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Golf: Johnny Miller Admits Mistake

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Stan Sutherland
Stan Sutherland

Johnny Miller is often criticised for being highly critical during his commentaries however Doug Ferguson’s report suggests Johnny does recognise his own fallibility.

Commenting on why Nick Faldo won six majors, three times each in the Masters and British Open and Johnny only two. Doug writes, “Johnny Miller was quick to point out how different he and Nick Faldo were as players, and he said this with some regret. Miller aimed at every flag he saw. Faldo was more of a strategist

“I played just the opposite,” Miller said. “I hit it as hard as I could, fired at every flag stick, and that lends itself to having train wrecks in the majors. If I had to do it over again, I’d have two gas pedals - one for the majors, one for the regular tournaments. I never figured that out.”

The reference to Johnny’s lack of many Majors brought to mind a guy with similar aggressive golfing attributes and who likewise only won two Majors. Greg Norman shares the unenviable record of being one of only two players to lose in extra holes at all four Majors. The other person, Craig Wood also appears to have had a similar aggressive style, given that one of nicknames was “Blonde Bomber”.

And if my memory serves me right I recall that some time ago when Arnie was reflecting on his record in the Majors and his much-admired aggressive style “The King” was of the opinion his aggression was his often the cause of his failure to win more Majors.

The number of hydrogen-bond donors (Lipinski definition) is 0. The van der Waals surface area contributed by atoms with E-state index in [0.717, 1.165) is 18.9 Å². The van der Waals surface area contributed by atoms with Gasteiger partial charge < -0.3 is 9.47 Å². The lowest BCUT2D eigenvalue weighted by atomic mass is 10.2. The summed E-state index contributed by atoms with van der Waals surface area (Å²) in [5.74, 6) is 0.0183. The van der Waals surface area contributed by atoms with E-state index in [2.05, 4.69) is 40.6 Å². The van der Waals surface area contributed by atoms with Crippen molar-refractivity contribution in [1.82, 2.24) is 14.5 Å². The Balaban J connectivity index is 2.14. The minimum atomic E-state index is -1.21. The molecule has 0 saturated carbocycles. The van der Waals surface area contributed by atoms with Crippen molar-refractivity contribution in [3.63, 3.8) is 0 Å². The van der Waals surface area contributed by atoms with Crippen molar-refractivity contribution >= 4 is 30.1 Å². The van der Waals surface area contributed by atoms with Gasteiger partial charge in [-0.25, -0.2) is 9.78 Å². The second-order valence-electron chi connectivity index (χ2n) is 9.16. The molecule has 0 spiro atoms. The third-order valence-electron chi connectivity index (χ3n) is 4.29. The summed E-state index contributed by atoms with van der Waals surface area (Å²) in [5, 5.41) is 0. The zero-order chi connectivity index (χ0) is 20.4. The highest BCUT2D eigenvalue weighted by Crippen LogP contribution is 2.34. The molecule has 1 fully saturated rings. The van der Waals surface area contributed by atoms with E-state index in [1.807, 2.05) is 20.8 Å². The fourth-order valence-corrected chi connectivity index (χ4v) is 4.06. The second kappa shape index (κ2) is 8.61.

For those golfers capable of winning a Major maybe Johnny has just his best-ever piece of advice, “Two gas pedals - one for the majors, one for the regular tournaments.”

Doug’s statistic for this week, “Fifty years ago, Jack Nicklaus tied for 50th at the Los Angeles Open and earned $33.33. A three-way tie for 50th at the Sony Open this week pays $13,530.”

Here’s the link to Doug
Today’s Hard Luck Story
One of Craig Wood’s extra hole loses was at the hands of Gene Sarazen who played “The shot that was heard around the world.”
Gene’s famous albatross (double eagle) in the 1935 Augusta National Invitational which helped him tie Craig before going on to beat him in a 36-hole playoff

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